If you had a garden full of weeds, you would rightly want to pull every weed out of it.  Weeds make for a useless garden.  However, after you uproot every weed, it doesn't mean you have a productive garden.  You would only have a plot of dirt.  To have a productive garden, you need to plant good seed and cultivate it.  You need to keep removing weeds and to keep on tending and watering the good seed so that it produces good, useful food.  In the same way, putting off the old self in repentance is only part of our daily life.  It is right to repent of sins, but we also need to put on the new self—to cultivate our lives with good works, and to labor to continue in them.  Our Catechism also teaches this.  In his explanation of the Commandments, Martin Luther teaches that God's will is both to avoid and to do good.  “We should fear and love God that we do not tell lies about our neighbor, betray him, or give him a bad name, but defend him, speak well of him, and take his words and actions in the kindest possible way.” (Small Catechism, Explanation of the 8th Commandment)
     We are continually renewed by grace.  Day by day, we return to our baptism to drown the Old Adam who desires what is sinful, and God raises us up anew.  This is how we put on the new self.  Day after day, the Lord assures us that we remain his redeemed and that we stand before the heavenly Father as holy and blameless.  He not only calls us holy and blameless, he also calls us to be holy and blameless.  In this, we struggle.  The Lord, however, does not grow tired of our weaknesses, or that we never live up to status of saints.  Instead, the Lord renews us.  He keeps us in his kingdom.  He encourages us to fight against sin and temptation.  He fills our hearts will a love for what is pure, what is noble, what is good, and what is pleasing to him.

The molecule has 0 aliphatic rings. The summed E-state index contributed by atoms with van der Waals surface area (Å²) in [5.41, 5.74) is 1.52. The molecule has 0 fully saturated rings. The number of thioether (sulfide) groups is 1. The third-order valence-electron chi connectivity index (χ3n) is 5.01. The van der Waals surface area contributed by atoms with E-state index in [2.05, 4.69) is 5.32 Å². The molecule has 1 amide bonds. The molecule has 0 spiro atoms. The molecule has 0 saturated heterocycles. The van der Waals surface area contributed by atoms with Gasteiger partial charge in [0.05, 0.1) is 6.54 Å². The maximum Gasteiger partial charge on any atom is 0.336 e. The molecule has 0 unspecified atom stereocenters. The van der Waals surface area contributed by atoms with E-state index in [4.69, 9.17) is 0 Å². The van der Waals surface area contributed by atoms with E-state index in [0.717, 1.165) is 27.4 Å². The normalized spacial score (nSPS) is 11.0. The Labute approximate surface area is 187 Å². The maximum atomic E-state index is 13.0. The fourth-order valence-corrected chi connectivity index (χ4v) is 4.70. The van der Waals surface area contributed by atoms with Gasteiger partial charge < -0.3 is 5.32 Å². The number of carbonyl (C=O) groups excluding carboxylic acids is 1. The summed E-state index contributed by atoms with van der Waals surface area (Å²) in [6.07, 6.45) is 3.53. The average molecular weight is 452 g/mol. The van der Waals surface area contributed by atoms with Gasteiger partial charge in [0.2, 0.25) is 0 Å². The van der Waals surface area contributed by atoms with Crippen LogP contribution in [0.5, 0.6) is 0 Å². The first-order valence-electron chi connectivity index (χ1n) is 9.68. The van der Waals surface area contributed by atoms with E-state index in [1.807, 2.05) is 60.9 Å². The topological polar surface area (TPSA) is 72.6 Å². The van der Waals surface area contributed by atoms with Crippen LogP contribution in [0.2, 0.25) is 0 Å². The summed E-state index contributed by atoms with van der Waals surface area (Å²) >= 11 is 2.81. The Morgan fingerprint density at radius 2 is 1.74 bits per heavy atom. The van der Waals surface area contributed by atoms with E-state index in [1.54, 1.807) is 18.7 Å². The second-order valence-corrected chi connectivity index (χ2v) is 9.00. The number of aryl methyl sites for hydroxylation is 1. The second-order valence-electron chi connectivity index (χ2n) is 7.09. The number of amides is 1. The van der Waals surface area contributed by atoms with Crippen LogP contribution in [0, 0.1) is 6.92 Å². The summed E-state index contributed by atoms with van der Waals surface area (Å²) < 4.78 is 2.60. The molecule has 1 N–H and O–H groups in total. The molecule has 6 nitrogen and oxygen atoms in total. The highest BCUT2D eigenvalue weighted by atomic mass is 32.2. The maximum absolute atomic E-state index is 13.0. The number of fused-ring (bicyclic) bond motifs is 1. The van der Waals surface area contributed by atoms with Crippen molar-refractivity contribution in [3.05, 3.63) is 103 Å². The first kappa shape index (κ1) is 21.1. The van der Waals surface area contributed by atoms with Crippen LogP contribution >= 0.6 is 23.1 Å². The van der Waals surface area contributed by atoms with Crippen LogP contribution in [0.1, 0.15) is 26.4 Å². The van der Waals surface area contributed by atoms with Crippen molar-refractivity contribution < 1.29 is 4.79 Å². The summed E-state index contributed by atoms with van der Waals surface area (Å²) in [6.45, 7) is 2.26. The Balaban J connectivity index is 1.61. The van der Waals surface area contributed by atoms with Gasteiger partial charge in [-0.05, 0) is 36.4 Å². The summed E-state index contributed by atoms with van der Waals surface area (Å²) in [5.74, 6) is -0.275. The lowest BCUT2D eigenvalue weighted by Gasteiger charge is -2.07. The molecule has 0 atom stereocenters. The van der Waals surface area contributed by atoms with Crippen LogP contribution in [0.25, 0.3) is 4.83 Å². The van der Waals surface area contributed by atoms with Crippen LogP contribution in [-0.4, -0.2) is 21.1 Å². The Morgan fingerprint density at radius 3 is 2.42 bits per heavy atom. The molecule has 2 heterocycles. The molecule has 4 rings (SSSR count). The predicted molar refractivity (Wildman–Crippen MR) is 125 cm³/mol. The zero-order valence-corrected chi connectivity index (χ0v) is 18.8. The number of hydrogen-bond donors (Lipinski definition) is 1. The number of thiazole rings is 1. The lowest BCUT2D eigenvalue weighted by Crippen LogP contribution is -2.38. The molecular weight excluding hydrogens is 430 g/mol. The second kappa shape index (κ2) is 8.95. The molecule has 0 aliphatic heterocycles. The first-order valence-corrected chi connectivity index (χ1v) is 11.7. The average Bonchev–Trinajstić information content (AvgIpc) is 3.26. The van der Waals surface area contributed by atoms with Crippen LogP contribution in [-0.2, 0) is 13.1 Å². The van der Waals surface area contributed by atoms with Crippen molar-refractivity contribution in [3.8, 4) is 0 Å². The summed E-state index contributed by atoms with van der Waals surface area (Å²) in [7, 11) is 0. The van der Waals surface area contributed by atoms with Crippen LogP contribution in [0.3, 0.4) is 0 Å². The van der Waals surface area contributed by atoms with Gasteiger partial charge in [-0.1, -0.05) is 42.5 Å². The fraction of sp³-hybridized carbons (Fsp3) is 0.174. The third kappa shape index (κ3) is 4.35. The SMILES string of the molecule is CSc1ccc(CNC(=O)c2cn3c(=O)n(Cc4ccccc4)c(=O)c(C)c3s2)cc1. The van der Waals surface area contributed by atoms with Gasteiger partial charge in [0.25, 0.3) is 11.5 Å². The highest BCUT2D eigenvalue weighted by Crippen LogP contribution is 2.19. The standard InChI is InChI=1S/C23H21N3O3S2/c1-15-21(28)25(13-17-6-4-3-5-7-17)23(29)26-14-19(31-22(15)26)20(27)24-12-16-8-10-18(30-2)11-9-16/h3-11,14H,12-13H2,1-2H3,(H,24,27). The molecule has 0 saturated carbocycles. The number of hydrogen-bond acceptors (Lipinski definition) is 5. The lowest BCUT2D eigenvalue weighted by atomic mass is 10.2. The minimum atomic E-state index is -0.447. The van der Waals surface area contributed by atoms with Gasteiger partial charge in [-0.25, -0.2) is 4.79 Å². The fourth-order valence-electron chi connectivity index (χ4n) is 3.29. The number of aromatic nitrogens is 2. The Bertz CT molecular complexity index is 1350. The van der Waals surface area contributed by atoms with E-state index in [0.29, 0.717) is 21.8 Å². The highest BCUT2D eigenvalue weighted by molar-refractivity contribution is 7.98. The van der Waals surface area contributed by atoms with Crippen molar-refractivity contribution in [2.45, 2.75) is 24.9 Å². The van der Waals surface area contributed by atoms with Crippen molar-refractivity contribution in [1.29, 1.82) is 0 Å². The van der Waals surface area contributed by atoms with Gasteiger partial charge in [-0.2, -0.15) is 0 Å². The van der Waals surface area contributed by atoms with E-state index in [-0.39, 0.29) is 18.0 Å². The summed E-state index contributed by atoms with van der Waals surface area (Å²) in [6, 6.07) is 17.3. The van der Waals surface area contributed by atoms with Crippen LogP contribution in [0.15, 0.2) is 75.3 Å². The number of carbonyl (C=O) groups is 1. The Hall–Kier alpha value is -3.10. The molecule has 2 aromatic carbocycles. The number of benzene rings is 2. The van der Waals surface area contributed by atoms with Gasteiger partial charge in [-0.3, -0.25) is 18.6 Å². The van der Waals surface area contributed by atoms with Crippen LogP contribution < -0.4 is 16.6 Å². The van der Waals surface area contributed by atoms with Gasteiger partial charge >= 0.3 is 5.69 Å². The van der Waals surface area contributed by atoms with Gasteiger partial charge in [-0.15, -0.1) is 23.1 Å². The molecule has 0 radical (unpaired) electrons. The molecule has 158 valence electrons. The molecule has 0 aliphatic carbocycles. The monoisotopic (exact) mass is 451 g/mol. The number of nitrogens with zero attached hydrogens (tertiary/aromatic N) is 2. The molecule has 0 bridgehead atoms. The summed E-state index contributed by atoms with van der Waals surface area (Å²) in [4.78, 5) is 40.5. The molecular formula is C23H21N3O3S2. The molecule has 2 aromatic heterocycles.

We are continually renewed by grace.  We drown the Old Adam in repentance, and the Lord restores and renews us in his forgiveness.  By his word, he continues to conform us to the likeness of Christ.  He teaches us to love him and his word more deeply.  And as the Lord conforms you to Christ, he guides you to love what is good and to love your neighbor and to do good to him.  While the world may recognize that this makes you different, you recognize that it makes you more like Jesus.
     Christians are different.  You don't need to feel bad about saying so.  You should not be ashamed for living like it.  And you surely don't need to apologize for it.  You have been set apart by Christ to be different—set free from sin and death, and set free for a new life of good works and, finally, glory everlasting.

In the name of the Father and of the Son + and of the Holy Spirit.  Amen.